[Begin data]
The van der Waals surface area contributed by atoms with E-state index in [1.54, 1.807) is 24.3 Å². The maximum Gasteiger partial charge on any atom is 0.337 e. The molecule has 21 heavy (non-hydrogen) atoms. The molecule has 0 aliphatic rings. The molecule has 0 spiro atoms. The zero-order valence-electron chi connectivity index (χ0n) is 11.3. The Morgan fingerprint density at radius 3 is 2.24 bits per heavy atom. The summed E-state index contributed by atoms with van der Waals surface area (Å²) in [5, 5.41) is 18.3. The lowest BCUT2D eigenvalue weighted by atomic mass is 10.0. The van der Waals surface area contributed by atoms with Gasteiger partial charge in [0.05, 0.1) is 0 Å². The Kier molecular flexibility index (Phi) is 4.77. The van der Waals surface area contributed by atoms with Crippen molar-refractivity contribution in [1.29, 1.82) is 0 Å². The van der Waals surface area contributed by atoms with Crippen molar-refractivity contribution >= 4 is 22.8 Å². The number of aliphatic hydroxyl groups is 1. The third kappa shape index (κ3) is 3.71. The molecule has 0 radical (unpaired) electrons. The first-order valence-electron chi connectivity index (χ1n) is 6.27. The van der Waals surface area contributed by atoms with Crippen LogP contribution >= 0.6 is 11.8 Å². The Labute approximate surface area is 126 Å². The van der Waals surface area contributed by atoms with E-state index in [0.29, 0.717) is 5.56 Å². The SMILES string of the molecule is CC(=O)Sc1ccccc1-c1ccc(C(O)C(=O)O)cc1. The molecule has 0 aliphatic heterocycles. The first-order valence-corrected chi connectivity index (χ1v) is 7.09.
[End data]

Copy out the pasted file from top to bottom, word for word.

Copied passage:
The van der Waals surface area contributed by atoms with E-state index in [1.54, 1.807) is 24.3 Å². The maximum Gasteiger partial charge on any atom is 0.337 e. The molecule has 21 heavy (non-hydrogen) atoms. The molecule has 0 aliphatic rings. The molecule has 0 spiro atoms. The zero-order valence-electron chi connectivity index (χ0n) is 11.3. The Morgan fingerprint density at radius 3 is 2.24 bits per heavy atom. The summed E-state index contributed by atoms with van der Waals surface area (Å²) in [5, 5.41) is 18.3. The lowest BCUT2D eigenvalue weighted by atomic mass is 10.0. The van der Waals surface area contributed by atoms with Gasteiger partial charge in [0.05, 0.1) is 0 Å². The Kier molecular flexibility index (Phi) is 4.77. The van der Waals surface area contributed by atoms with Crippen molar-refractivity contribution in [1.29, 1.82) is 0 Å². The van der Waals surface area contributed by atoms with Crippen molar-refractivity contribution >= 4 is 22.8 Å². The number of aliphatic hydroxyl groups is 1. The third kappa shape index (κ3) is 3.71. The molecule has 0 radical (unpaired) electrons. The first-order valence-electron chi connectivity index (χ1n) is 6.27. The van der Waals surface area contributed by atoms with Crippen LogP contribution >= 0.6 is 11.8 Å². The Labute approximate surface area is 126 Å². The van der Waals surface area contributed by atoms with E-state index in [0.29, 0.717) is 5.56 Å². The SMILES string of the molecule is CC(=O)Sc1ccccc1-c1ccc(C(O)C(=O)O)cc1. The molecule has 0 aliphatic heterocycles. The first-order valence-corrected chi connectivity index (χ1v) is 7.09.